Agree, the point is not "let's all pay more for food" frankly because that doesn't work. Even if you wanted to get more money to cooks and strawberry pickers (or to the animals which suffer as more humane conditions), it is just impossible to achieve because any money spend by the end customer is just siphoned off by value chain. Spend double on organic meat to get maybe 1% to 5% more money spend on the actual product and the employees. The rest is profit.

> Eggs were no longer a luxury and as the price of imported fruit fell, many in the cities started eating oranges and bananas for the first time. They could only afford to buy these foods because the costers who sold them kept the prices too low to allow themselves a decent life. By the same token, big shopkeepers kept food prices down by forcing employees to work long hours for low pay.

This seems to turn cause and effect completely upside down. What shopkeeper would not have preferred higher prices? What "coster" was putting forth any effort individually to "keep prices too low"?

Both of those parties were undoubtedly striving to sell for the maximum possible profit. And cheap labor in the large had nothing to do with the actions or power of any individual shopkeeper. There were just a lot of hungry people willing to work for next to nothing because next to nothing to eat is slightly better than nothing to eat.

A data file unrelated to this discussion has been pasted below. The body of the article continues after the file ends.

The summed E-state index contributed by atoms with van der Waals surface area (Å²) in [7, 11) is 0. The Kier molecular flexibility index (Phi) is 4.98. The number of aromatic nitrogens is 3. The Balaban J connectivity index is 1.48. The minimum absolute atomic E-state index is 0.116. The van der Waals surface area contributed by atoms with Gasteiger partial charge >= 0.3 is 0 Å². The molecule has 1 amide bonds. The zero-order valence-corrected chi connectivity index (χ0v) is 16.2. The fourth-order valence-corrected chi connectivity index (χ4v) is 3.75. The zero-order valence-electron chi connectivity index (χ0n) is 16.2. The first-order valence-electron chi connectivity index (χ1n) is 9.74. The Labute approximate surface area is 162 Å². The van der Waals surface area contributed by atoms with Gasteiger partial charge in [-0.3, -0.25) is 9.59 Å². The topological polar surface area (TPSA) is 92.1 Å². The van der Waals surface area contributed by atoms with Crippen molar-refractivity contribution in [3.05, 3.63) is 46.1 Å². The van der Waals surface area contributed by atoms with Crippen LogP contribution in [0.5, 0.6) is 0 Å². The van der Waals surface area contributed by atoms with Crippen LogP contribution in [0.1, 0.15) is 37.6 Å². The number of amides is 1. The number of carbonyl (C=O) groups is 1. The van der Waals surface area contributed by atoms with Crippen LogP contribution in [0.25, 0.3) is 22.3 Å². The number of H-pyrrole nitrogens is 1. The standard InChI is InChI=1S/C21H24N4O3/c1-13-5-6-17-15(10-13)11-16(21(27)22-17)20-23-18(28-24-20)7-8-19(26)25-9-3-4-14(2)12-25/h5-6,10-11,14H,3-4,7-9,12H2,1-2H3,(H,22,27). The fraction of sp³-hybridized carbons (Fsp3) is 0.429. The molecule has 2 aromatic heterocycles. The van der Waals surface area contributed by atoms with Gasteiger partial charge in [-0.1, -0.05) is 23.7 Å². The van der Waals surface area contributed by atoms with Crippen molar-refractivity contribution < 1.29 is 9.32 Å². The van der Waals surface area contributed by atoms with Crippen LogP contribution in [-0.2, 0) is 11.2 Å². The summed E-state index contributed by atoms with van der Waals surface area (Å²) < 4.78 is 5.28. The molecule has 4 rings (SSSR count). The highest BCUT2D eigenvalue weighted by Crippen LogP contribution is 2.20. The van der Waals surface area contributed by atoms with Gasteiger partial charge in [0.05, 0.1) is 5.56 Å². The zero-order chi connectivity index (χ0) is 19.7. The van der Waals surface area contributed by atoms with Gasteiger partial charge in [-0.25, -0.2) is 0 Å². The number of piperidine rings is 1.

This wasn't the clearest argument I've heard but I agree with the conclusion: "In the end, cheap food is a symptom of a bigger problem: an economic system in which some lives are treated as less valuable than others."

Now what I'd really like to see are more serious discussions of solutions.

I disagree with the conclusion. Fast food is not actually cheap. If you go to a supermarket and get a bag of rice / lentils, it will be an order of magnitude cheaper, if not more. The problem is 1) culture and 2) taste. Burgers do taste better than lentils.

Yes - the technical term for this is Necropolitics. It really describes the system of power we are in.



Big agriculture could learn something from lowly modern homesteads.

I'm constantly surprised at the modern science (and old, forgotten science!) being deployed by regular homesteaders. In particular, employing the beneficial symbiosis of animals and plants. The pigs till and root up the soil and manure the land, the root crops go in next year, then grazing and rest.

Digest plants as animal manure are healthier for the soil than simply composting them, according to many people. Sounds crazy but we have remember that animals and plants evolved together in the same space.

The whole system becomes a closed loop where the inputs and outputs of the farm are closely monitored. Pest and disease are kept at by with careful rotation. Nothing is wasted, and the fertility of the soil and health of the animals (and humans) improve over time from this relationship.